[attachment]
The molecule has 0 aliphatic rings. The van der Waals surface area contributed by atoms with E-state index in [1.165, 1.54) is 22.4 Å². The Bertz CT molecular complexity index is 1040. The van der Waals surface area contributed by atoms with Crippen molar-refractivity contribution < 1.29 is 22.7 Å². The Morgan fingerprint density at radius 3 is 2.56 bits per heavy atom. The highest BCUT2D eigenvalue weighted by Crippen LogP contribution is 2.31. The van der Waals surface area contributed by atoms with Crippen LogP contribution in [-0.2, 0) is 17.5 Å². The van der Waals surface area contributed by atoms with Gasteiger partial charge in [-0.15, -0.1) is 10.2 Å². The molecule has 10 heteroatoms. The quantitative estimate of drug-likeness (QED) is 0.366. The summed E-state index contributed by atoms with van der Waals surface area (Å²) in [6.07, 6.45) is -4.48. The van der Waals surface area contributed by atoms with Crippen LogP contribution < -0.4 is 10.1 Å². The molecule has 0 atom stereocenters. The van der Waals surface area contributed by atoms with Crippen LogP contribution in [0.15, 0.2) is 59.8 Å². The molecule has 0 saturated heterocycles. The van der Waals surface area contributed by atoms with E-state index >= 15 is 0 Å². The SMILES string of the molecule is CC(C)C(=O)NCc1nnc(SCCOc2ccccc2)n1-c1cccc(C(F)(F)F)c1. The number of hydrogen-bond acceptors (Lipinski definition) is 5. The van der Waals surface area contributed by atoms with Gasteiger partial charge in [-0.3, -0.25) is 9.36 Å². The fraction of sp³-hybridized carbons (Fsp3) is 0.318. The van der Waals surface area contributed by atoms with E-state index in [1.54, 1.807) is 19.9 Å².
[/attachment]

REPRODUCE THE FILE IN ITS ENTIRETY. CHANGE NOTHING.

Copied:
The molecule has 0 aliphatic rings. The van der Waals surface area contributed by atoms with E-state index in [1.165, 1.54) is 22.4 Å². The Bertz CT molecular complexity index is 1040. The van der Waals surface area contributed by atoms with Crippen molar-refractivity contribution < 1.29 is 22.7 Å². The Morgan fingerprint density at radius 3 is 2.56 bits per heavy atom. The highest BCUT2D eigenvalue weighted by Crippen LogP contribution is 2.31. The van der Waals surface area contributed by atoms with Crippen LogP contribution in [-0.2, 0) is 17.5 Å². The van der Waals surface area contributed by atoms with Gasteiger partial charge in [-0.15, -0.1) is 10.2 Å². The molecule has 10 heteroatoms. The quantitative estimate of drug-likeness (QED) is 0.366. The summed E-state index contributed by atoms with van der Waals surface area (Å²) in [6.07, 6.45) is -4.48. The van der Waals surface area contributed by atoms with Crippen LogP contribution < -0.4 is 10.1 Å². The molecule has 0 atom stereocenters. The van der Waals surface area contributed by atoms with Crippen LogP contribution in [0.15, 0.2) is 59.8 Å². The molecule has 0 saturated heterocycles. The van der Waals surface area contributed by atoms with E-state index >= 15 is 0 Å². The SMILES string of the molecule is CC(C)C(=O)NCc1nnc(SCCOc2ccccc2)n1-c1cccc(C(F)(F)F)c1. The number of hydrogen-bond acceptors (Lipinski definition) is 5. The van der Waals surface area contributed by atoms with Gasteiger partial charge in [-0.3, -0.25) is 9.36 Å². The fraction of sp³-hybridized carbons (Fsp3) is 0.318. The van der Waals surface area contributed by atoms with E-state index in [1.54, 1.807) is 19.9 Å².